Does food abundance explain altitudinal migration in a tropical frugivorous bird?

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Abstract:

Many animals undergo annual migrations. These movements are well studied at proximate levels, but their fundamental causes are poorly understood. Among tropical frugivorous birds, annual migration is thought to have evolved in the context of exploiting reciprocal peaks in fruit abundance among locations and seasons, yet previous tests of this hypothesis have yielded equivocal results. In this paper, I tested whether protein and (or) fruit limitation explain both uphill and downhill migratory movements in a tropical frugivorous bird, the White-ruffed Manakin (Corapipo altera Hellmayer, 1906). While White-ruffed Manakins likely migrate uphill to exploit peaks in fruit abundance, I found no evidence that elevational differences in fruit abundance explain the downhill portion of the migratory cycle. This result challenges long-standing ideas regarding the causes of altitudinal migration because it implies that birds seeking to maximize fruit intake should remain sedentary at higher elevations. Data are also inconsistent with the hypothesis that White-ruffed Manakins migrate (either uphill or downhill) to exploit arthropod prey. Future studies should consider how variation in weather, predators, or parasites could help explain altitudinal migrations of birds from breeding areas to nonbreeding areas.

Plusieurs animaux entreprennent des migrations annuelles. Ces déplacements sont bien étudiés à l’échelle immédiate, mais leurs causes fondamentalement restent mal comprises. Chez les oiseaux frugivores tropicaux, on croit que la migration annuelle s’est développée afin d’exploiter des pics inversés d’abondance de fruits entre des endroits ou des saisons, bien que des tests antérieurs de cette hypothèse aient donné des résultats équivoques. Ce travail vérifie si les restrictions en protéines et(ou) en fruits expliquent les déplacements de migration vers le haut et le bas chez un oiseau frugivore tropical, le manakin à fraise (Corapipo altera Hellmayer, 1906). Les manakins à fraise migrent vraisemblablement en altitude pour exploiter des pics d’abondance de fruits. Il n’y a cependant aucune indication de différences altitudinales d’abondance de fruits pour expliquer la partie descendante du cycle migratoire. Ces résultats remettent en question des idées reçues depuis longtemps concernant les causes des migrations en altitude parce qu’ils laissent croire que les oiseaux qui voudraient maximiser leur apport de fruits devraient demeurer sédentaires aux altitudes plus élevées. Les données sont aussi incompatibles avec l’hypothèse selon laquelle les manakins à fraise migrent (vers le haut ou le bas) pour exploiter des proies arthropodes. Les études futures devraient examiner comment les variations de climat, de prédateurs ou de parasites peuvent aider à expliquer les migrations en altitude des oiseaux à partir de leurs sites de reproduction vers des sites non reproductifs.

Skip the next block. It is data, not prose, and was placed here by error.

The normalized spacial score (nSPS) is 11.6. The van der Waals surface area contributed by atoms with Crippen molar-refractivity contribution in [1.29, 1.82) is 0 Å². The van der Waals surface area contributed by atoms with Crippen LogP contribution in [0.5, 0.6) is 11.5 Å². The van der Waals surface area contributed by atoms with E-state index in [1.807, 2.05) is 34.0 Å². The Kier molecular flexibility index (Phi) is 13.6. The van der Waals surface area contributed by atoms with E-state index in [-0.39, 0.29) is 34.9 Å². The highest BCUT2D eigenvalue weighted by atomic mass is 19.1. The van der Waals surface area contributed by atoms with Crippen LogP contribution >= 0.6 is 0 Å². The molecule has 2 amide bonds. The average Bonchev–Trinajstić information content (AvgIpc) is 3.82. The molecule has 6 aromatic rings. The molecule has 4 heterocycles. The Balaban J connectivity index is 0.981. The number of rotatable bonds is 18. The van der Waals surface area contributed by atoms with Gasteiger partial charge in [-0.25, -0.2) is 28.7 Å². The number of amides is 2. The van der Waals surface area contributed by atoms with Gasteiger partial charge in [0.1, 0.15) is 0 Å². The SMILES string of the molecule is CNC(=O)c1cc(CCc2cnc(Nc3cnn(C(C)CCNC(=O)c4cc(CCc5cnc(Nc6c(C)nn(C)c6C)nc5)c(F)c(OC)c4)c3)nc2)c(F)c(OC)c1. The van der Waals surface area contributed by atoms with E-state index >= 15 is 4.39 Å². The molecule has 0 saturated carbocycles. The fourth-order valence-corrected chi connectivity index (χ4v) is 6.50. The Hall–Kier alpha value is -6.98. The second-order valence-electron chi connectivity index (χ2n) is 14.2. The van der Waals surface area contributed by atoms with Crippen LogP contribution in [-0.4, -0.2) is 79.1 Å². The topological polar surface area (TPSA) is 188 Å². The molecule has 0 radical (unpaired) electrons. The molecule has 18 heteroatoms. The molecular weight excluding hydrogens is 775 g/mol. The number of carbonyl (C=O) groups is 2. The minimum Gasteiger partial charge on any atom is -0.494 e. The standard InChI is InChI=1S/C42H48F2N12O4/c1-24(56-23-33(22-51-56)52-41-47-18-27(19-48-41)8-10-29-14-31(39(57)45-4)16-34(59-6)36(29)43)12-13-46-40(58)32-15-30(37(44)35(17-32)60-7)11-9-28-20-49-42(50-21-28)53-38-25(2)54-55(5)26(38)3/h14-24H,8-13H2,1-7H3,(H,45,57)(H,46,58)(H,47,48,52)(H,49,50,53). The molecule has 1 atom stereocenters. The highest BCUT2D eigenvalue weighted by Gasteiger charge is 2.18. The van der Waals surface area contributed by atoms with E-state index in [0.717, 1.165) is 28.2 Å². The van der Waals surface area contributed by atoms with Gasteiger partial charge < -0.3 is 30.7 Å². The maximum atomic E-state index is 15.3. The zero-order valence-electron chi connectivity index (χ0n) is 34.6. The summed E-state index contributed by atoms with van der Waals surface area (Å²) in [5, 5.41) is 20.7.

Document Type: Research Article

Publication date: February 1, 2010

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  • Published since 1929, this monthly journal reports on primary research contributed by respected international scientists in the broad field of zoology, including behaviour, biochemistry and physiology, developmental biology, ecology, genetics, morphology and ultrastructure, parasitology and pathology, and systematics and evolution. It also invites experts to submit review articles on topics of current interest.
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